TED Talk Thursday ~ Not in His Father’s Footsteps

I believe empathy is more powerful than hate, and our lives should be dedicated to making it go viral. ~ Zak Ebrahim ~ 

I came to today’s TED Talk looking for a video by another person but after watching this Talk decided that this was an inspirational talk to share.  Let’s face it, the world is in a bit of a scary mess these days.   We’re hearing stories of young people in North America and Europe being radicalized  and joining groups to fight in wars far from their homelands.  President Obama took to the television last night to talk about how the effort is increasing to ” degrade, and ultimately destroy, ISIL through a comprehensive and sustained counter-terrorism strategy “.  And then I found this video.

Zak Ebrahim was born in Pennsylvania to an Egyptian industrial engineer and an American school teacher. When Ebrahim was seven, his father shot and killed the founder of the Jewish Defense League, Rabbi Meir Kahane. From prison his father, El-Sayed Nosair, co-masterminded the 1993 bombing of the World Trade Center. Ebrahim spent the rest of his childhood moving from city to city, hiding his true identity from those who knew of his father. In this video he speaks of how being the new kid in every school he attended made him feel like an outsider; one of the main reasons that people become radicalized.

Zak’s statement about how much negative energy it takes to hold hatred inside should give us all pause.  Let’s all try to spread a little kindness today.





About indacampo

You'll find me at https://indacampo.wordpress.com/ blogging about Panama...and other things.
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6 Responses to TED Talk Thursday ~ Not in His Father’s Footsteps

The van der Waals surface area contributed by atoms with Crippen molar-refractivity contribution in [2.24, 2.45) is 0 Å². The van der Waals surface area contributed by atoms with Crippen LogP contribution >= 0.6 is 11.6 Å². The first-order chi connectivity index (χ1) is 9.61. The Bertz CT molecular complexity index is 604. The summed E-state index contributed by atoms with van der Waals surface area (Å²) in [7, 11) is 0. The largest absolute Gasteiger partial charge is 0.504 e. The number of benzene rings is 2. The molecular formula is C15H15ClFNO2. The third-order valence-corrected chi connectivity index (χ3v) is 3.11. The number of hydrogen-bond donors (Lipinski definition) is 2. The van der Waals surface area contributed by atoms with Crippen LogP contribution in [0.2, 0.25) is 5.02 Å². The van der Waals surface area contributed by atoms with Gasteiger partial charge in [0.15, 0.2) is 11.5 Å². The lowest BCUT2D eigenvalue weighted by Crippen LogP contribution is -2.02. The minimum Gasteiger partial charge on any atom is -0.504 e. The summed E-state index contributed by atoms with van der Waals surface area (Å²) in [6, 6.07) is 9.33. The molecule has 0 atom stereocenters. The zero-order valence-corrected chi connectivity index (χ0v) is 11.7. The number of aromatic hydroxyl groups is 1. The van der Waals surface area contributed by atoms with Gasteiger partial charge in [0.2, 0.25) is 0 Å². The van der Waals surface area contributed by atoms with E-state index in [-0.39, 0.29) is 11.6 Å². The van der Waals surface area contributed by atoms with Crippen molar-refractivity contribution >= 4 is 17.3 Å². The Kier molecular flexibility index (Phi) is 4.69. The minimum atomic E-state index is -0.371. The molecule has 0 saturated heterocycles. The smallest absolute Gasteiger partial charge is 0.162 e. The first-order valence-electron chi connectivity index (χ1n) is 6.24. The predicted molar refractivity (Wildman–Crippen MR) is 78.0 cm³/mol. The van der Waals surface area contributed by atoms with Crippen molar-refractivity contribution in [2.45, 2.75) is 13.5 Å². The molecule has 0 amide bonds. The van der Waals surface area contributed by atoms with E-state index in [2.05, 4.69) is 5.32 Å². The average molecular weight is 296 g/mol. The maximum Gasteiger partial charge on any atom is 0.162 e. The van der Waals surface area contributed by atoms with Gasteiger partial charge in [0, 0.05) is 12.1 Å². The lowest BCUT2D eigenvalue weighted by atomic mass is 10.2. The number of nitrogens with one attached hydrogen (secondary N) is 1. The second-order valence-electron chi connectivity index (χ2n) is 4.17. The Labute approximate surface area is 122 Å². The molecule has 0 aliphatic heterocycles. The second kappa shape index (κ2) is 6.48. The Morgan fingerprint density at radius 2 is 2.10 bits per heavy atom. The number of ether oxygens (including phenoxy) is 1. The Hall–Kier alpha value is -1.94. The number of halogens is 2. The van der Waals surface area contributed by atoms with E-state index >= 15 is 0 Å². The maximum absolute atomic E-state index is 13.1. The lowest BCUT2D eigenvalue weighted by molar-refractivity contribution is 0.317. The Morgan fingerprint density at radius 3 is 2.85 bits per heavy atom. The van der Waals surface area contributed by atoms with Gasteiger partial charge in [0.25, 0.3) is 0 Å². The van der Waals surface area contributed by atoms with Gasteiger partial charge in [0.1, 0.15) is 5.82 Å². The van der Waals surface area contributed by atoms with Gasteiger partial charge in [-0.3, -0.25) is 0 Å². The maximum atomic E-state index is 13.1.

1. Sigh….thank you for posting this..what an amazing young man.

    • indacampo says:

      I’m glad you thought so! I didn’t even think about what the date was today until I posted.

  2. John Pazera says:

    Wow. Thank you.

  3. What a powerful testimony to the human spirit and freedom of choice. “I am not my father.” Zak accomplished a lot to be able to say this. Now the next step in his development is to be able to define who and what he (Zak) IS.
    As the daughter of a father who defended Hitler for all the “good” he did, I too can say “I am not my father.” But more than that I have become a multi-cultural person with a bi-racial extended family and people from all races and major (and no) religions among my friends. That’s who I have become in the world and I truly treasure that. I recently called a friend on the carpet for e-mailing an anti-muslim article and she has avoided me since then. I can’t tolerate ignorant -isms anymore in my private circle and if I lose a friend over it, so be it.
    Thanks for sharing Zak’s talk.

    • indacampo says:

      You’re more than welcome. Thank you for sharing your experiences. We’re somewhat insulated here from the outside world but it’s difficult not to get drawn in by what is on the news these days. Every once in a while it’s nice to see some happy news from someone who wants to make the world a better place.

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